- Created by: Han2812
- Created on: 31-05-14 10:49
Genetic Comparisons using DNA and Proteins
There are 4 ways which scientists can see an organisms evolutionary history:
- DNA Base Sequences
- DNA Hybridisation
- Amino Acid Sequence in Bases
- Immunological Comparisons of Proteins
Comparing the DNA and proteins of different species can help scientists determine the evolutionary relationships between them
Comparisons of DNA Base Sequences
When one species evolves into another, they will have very similar DNA. Due to MUTATIONS, the DNA would have changed. Overtime, there will be more differences between the species, and more differences in their DNA.
So species that are similar, and MORE CLOSELY RELATED to have more SIMILAR DNA BASE SEQUENCES.
They can use this to show common evolutionary ancestors, see how far back or close that was
There are millions of base sequences in every organism, so DNA contains alot of material that can show an organisms evolutionary history.
When DNA is HEATED, its double strands separates into its two complimentary singles strands. When COOLED, complimentary bases on each strand recombine with each other, reform strand.
- DNA for 2 SPECIES is extracted, purified and cut into short pieces
- One species's DNA is radioactively labelled, then mixed with other species's DNA
- Mixture is HEATED to break the strands, then COOLED to allow them to combine again
- Some of the strands that form will be made up of BOTH SPECIES DNA.
- These HYBRID strands are separated out. Some of the bases have PAIRED up on these
- These strands are heated, temperature increased in stages
MORE BASES PAIRED UP = MORE BONDS = HARDER TO BREAK = MORE CLOSELY RELATED
The HIGHER the TEMPERATURE needed to break the bonds joining the strands together, the MORE CLOSELY RELATED the species are
The LOWER the TEMPERATURE needed to break the bonds joining the strands together, the LESS CLOSELY RELATED the species are
Comparisons of Amino Acid Sequences in Proteins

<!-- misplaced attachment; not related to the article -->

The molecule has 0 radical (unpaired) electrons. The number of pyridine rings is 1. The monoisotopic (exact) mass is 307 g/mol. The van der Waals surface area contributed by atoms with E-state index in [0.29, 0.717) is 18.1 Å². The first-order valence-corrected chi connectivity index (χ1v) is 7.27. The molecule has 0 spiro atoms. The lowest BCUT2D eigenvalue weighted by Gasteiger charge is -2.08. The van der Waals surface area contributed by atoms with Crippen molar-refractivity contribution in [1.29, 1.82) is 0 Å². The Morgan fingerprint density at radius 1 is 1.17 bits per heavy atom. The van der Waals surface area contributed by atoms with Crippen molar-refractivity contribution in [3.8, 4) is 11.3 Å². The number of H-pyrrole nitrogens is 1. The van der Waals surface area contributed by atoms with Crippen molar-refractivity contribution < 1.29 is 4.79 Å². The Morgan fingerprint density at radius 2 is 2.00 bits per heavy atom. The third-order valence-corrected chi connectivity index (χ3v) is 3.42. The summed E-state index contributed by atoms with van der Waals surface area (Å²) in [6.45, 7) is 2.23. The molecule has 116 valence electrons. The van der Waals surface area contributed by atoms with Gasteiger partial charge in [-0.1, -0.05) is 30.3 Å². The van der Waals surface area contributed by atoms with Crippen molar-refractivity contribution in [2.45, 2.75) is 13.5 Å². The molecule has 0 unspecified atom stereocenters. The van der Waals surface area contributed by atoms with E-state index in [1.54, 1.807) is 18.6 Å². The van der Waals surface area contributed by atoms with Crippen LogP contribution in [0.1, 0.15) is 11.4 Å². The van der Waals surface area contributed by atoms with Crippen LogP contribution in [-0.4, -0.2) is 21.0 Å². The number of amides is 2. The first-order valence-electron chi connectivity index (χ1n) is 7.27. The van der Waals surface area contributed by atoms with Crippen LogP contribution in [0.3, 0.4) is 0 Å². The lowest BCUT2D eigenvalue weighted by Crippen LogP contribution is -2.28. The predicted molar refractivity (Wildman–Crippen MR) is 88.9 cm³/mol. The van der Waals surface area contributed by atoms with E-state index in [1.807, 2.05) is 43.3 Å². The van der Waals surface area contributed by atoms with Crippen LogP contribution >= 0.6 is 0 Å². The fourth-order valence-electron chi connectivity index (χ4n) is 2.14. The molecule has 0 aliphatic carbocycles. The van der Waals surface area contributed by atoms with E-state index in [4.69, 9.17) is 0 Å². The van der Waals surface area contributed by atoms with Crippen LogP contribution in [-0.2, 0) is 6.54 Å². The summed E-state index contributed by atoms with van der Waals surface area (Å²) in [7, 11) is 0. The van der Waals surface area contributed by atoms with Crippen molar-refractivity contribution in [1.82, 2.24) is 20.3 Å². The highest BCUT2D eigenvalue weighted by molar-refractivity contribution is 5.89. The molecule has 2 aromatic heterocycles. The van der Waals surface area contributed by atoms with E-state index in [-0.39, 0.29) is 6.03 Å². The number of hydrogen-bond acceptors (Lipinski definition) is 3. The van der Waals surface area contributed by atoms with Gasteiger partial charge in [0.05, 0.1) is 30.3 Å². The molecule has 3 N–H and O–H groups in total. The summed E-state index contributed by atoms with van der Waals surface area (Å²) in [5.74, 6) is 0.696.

The order of AMINO ACIDS in a PROTEIN reflects the SEQUENCE OF BASES IN A GENE.
The degree of similarity in a the amino acid sequence in a gene will show how closely related the two species are.
Once a protein has been chosen from both species, the two sequences are COMPARED.
This is done either by:
- Counting the NUMBER OF SIMILARITIES IN THE SEQUENCES
- Counting the NUMBER OF DIFFERENCES IN THE SEQUENCES
Immunological Comparisons of Proteins
The proteins of different species can be compared IMMUNOLOGICALLY to other species to see how closly related they are, in evolutionary terms.
This can be done by using a SPECIFIC ANTIBODY REPSONSE of one species (A) to ANTIGENS on the PROTEINS of another species (B): EG. human and monkeys
- Inject a rabbit (Species A) with human (Species B) ALBUMIN -> PROTEIN
- Rabbit (A) lymphocytes produce antibodies specific to the human (B) albumin antigens
- Collect a serum from the rabbit (A) (contains ANTIBODIES) and purify the antibodies
- Add serum from the rabbit (A) to samples of albumin from other species.
- This forms a PRECIPITATE, with ANTIGEN-ANTIBODY complexes. This can be compared to humans (B) to see evolutionary relationships.
The MORE ANTIGENS = MORE PRECIPITATE = MORE CLOSELY RELATED THE SPECIES ARE
The LESS ANTIGENS = LESS PRECIPITATE = LESS CLOSELY RELATED THE SPECIES ARE
Why is it necessary?:
1. Recognise Members of Their Own Species
- Ensures mating only happens between members of the same species as they will be able to produce fertile offspring
2. Identify a Mate That is Capable of Breeding
- Both partners need to be sexually mature, fertile and wanting to mate
3. Form a Pair Bond
- Leads to a successful mating and raising of offspring, some birds mate for life
4. Synchronise Mating
- Takes part for optimum probability of mating